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Latissimus Dorsi Muscle Harvest

  • Jarosław Kużdżał
    Correspondence
    Address reprint requests to Jarosław Kużdżał, MD, PhD, FETCS, Department of Thoracic Surgery, John Paul II Hospital, Jagiellonian University Collegium Medicum, Cracow, Poland.
    Affiliations
    Department of Thoracic Surgery, Jagiellonian University Collegium Medicum, John Paul II Hospital, Cracow, Poland
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Open ArchivePublished:March 07, 2018DOI:https://doi.org/10.1053/j.optechstcvs.2018.02.005
      Muscle flaps have multiple applications in thoracic surgery. Among the available flaps, the latissimus dorsi muscle flap is of special interest because of its unique characteristics, such as its large volume, making it suitable for filling pleural spaces, its constant pattern of vascular supply, and its wide arch of rotation, enabling transposition to different regional sites in the chest, back, and neck, thus eliminating the need for vascular microanastomosis in virtually all applications within the chest. Also, after division of the dominant vascular pedicle, the latissimus dorsi can be prepared as an inverted flap and used for reconstruction of the diaphragm. The latissimus dorsi muscle flap is useful for myoplasty of infected pleural spaces and bronchial fistulas, as well as for reconstruction of large soft tissue defects. The latissimus dorsi can be used either as a simple muscle flap or as a musculocutaneous flap. It is well suited to be used locally but also as a free flap with microvascular anastomosis in remote areas of the body. This paper presents the technique of harvesting the latissimus dorsi muscle flap and provides clues for its effective application in different clinical scenarios.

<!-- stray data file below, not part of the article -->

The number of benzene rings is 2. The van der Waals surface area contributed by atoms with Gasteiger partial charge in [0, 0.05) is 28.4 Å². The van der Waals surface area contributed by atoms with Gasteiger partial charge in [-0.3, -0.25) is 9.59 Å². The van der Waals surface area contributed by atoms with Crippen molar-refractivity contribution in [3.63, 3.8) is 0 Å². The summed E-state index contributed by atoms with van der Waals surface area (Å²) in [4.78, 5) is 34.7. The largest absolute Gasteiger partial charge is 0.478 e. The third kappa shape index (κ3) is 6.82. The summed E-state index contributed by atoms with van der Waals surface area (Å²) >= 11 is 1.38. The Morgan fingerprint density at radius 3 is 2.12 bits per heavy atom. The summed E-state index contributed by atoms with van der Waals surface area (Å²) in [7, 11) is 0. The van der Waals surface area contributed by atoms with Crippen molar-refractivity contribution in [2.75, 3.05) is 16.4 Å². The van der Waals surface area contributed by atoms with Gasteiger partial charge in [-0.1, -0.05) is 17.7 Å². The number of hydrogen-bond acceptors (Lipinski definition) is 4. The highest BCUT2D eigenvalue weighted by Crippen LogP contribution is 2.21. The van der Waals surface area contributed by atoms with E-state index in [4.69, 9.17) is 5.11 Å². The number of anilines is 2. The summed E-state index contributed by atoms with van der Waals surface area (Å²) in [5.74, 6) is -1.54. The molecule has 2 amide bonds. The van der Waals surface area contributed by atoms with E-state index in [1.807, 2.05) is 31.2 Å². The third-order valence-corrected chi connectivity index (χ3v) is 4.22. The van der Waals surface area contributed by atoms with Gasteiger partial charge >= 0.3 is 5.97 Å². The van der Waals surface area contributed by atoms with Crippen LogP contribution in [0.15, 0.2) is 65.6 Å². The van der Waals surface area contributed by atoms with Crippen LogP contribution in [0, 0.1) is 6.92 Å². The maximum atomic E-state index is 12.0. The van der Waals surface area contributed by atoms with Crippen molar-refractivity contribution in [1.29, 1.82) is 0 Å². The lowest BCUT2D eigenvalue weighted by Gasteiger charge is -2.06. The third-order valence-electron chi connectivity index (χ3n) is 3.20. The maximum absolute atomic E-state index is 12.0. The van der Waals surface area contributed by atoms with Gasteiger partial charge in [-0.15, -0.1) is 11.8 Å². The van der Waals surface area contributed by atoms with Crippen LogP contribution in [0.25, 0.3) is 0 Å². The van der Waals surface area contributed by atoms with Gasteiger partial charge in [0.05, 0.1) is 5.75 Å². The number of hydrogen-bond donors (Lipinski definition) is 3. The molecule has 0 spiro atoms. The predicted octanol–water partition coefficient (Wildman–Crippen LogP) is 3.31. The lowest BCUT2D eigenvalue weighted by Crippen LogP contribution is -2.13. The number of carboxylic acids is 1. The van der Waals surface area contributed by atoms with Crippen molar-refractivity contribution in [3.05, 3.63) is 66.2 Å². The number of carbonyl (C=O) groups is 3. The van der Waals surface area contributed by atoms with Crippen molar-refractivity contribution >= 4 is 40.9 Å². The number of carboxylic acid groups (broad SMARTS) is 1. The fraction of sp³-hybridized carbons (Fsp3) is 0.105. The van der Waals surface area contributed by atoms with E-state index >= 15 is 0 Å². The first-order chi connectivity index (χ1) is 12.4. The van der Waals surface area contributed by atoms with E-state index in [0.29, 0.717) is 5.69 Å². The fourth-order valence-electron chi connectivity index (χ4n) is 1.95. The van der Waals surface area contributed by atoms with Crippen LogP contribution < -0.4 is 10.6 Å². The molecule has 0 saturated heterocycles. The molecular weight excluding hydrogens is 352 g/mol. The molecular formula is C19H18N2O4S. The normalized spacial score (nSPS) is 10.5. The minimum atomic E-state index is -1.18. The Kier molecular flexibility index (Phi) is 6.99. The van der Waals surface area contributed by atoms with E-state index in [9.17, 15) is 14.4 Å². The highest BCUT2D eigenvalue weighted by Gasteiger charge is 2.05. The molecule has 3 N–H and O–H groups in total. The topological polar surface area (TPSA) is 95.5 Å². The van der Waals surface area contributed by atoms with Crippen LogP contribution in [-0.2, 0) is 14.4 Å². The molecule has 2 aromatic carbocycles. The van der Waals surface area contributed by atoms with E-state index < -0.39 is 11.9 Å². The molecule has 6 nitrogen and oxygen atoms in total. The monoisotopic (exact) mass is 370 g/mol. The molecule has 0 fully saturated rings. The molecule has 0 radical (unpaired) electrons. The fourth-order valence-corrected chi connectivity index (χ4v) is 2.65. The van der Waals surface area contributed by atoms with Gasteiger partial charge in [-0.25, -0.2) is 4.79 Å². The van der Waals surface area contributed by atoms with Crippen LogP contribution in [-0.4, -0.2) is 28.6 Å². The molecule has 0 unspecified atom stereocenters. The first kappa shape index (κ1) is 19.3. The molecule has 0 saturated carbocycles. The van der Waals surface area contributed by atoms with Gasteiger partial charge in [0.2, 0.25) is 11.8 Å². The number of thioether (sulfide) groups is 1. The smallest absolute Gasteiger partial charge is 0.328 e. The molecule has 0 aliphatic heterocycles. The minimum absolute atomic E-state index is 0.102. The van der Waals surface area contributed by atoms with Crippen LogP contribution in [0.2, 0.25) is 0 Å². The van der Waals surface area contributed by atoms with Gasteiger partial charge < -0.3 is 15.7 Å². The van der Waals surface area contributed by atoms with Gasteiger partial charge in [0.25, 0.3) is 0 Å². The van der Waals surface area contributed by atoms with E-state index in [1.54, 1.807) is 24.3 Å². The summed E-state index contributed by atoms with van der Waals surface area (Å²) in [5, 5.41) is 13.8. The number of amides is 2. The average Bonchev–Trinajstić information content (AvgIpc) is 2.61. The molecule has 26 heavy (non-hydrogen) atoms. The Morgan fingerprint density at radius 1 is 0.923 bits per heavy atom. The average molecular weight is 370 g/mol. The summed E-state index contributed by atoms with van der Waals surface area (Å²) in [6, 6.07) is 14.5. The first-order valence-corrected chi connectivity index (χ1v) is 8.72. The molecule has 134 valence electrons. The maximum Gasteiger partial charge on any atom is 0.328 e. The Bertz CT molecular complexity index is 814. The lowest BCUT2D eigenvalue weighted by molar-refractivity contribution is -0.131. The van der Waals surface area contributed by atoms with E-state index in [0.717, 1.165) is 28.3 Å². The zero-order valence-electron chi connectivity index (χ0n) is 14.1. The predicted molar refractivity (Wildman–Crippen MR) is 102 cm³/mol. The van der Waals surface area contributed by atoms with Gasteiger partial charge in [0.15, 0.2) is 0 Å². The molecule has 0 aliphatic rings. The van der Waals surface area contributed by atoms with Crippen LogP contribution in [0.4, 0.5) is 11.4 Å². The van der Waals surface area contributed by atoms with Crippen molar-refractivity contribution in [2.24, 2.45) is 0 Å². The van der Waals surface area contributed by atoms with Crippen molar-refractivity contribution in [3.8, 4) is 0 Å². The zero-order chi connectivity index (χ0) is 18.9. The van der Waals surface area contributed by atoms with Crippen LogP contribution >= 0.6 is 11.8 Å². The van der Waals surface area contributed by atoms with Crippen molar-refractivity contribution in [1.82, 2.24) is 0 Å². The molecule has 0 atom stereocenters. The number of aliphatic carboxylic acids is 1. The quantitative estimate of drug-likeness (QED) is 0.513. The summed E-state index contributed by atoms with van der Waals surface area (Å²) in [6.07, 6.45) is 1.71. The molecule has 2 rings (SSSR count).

Keywords

      The latissimus dorsi flap was described as early as 1906 by Italian surgeon Iginio Tansini,
      • Tansini I.
      Scritti medici.
      but this technique was abandoned at that time and was not widely used until the 1970s.
      • Olivari N.
      The latissimus flap.
      • Schneider W.J.
      • Hill H.L.
      • Brown R.G.
      Latissimus dorsi myocutaneous flap for breast reconstruction.
      The latissimus dorsi muscle plays an important role in thoracic and reconstructive surgery. It is useful for myoplasty of infected pleural spaces and bronchial fistulas, as well as for reconstruction of large soft tissue defects. The latissimus dorsi can be used either as a simple muscle flap or as a musculocutaneous flap (the latter is not described here). This muscle is well suited to be used locally but also as a free flap with microvascular anastomosis in remote areas of the body because of its following anatomical characteristics: (1) large volume, which makes it suitable for filling pleural spaces; (2) a constant pattern of vascular supply; (3) a wide arc of rotation, enabling transposition to different regional sites in the chest, back, and neck; and (4) absence of avascular microanastomoses.